multiplying-onions

How to Plant Perennial Multiplying Onions in the Fall

Perennial multiplying onions belong to the Allium cepa var. aggregatum group. This group has several varieties that are planted in the fall. Most gardeners plant spring bulbs, but fall-planting onions are a fun crop to plant after all your summer gardening chores are finished. When planting in the fall, you also have less diseases and pests to harm your onions.

Types of Multiplying Onions

Unlike yellow and red onions, which reproduce through seeds, multiplying onions reproduce through the making of bulbs. This is known as vegetative propagation. The following multiplying onion varieties are the most common for fall planting.

Bulbing Multiplying Onions

When you plant bulbing onions in the fall, they reach maturity in the summer. One bulb can produce around 14 bulbs in a cluster. The size of the bulbs depends on the variety. When you harvest your multiplying bulbs, keep a few for replanting. Bulbing multiplier onions are also know by the following names:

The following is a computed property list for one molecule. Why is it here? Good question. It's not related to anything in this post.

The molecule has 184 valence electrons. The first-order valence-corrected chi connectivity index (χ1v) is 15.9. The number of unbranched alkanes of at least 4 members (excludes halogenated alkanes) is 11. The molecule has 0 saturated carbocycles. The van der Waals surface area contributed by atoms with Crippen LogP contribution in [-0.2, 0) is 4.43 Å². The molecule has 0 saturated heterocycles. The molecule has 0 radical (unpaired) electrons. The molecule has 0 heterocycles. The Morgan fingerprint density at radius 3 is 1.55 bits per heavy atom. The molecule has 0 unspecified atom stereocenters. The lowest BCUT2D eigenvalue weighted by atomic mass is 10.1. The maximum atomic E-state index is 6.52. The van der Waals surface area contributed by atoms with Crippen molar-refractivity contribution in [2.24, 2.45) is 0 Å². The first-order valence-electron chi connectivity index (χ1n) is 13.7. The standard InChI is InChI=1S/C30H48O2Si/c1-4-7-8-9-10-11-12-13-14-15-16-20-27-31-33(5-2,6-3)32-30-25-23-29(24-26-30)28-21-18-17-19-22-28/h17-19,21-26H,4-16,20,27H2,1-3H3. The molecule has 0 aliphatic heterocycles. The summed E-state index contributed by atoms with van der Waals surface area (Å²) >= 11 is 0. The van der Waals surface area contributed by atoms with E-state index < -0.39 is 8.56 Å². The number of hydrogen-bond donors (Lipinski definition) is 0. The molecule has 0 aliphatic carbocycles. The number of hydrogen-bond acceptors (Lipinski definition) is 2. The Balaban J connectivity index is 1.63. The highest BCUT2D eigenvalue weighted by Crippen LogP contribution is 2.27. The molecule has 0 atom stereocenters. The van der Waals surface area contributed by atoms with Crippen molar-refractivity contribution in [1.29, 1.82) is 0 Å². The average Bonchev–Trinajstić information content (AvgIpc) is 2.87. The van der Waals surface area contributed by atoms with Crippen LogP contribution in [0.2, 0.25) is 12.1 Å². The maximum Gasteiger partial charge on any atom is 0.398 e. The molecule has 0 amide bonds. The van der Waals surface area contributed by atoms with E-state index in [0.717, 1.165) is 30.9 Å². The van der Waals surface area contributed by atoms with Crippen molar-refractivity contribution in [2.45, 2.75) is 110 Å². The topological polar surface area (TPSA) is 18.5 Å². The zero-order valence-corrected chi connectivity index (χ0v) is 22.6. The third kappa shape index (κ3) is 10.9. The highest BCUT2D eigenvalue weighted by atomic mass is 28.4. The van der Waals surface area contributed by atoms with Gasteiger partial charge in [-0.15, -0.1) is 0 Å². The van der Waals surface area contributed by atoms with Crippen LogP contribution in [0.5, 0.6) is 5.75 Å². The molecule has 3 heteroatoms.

• Potato onions
  • Hill onions
  • Ground onions
  • Inground onions

Top-set Multiplying Onions

These perennial multipliers form bulblets at the top of tall onion stalks, rather than forming onion bulbs underground. The purple bulbs are small, usually around one-half to 1 inch in diameter. If the bulbs become too heavy, they fall over onto the soil and replant themselves. One variety, the Catawissa is an Egyptian onion that can send out tendrils that root in the ground.

Common uses for these bulbs are in soups, salad dressing and pickling. They keep in storage for several months. Top-set onions are also known as:

  • Egyptian onions
  • Tree onions
  • Walking onions

Shallots

Although most people don’t think of shallots as onions, they are multipliers that don’t produce seeds. The flavor of shallots is more subtle than onions, and tastes like a cross between an onion and garlic. You plant them in the soil in the autumn just like other multiplying onions. Each shallot bulb grows up to a dozen small bulbs.

Planting Multiplying Onions

Plant your multiplying onions underground in rich soil, supplemented with hardwood ash and bone meal. You can also spread organic mulch around the base of the plants for added nutrients. The best months to plant multiplying onions in the U.S. are from October to December, as long as the soil isn’t frozen.

Set your onions 2 to 4-inches deep. Space them from 4 to 6-inches apart. If you’re planting more than one row, separate the rows by 8 inches.

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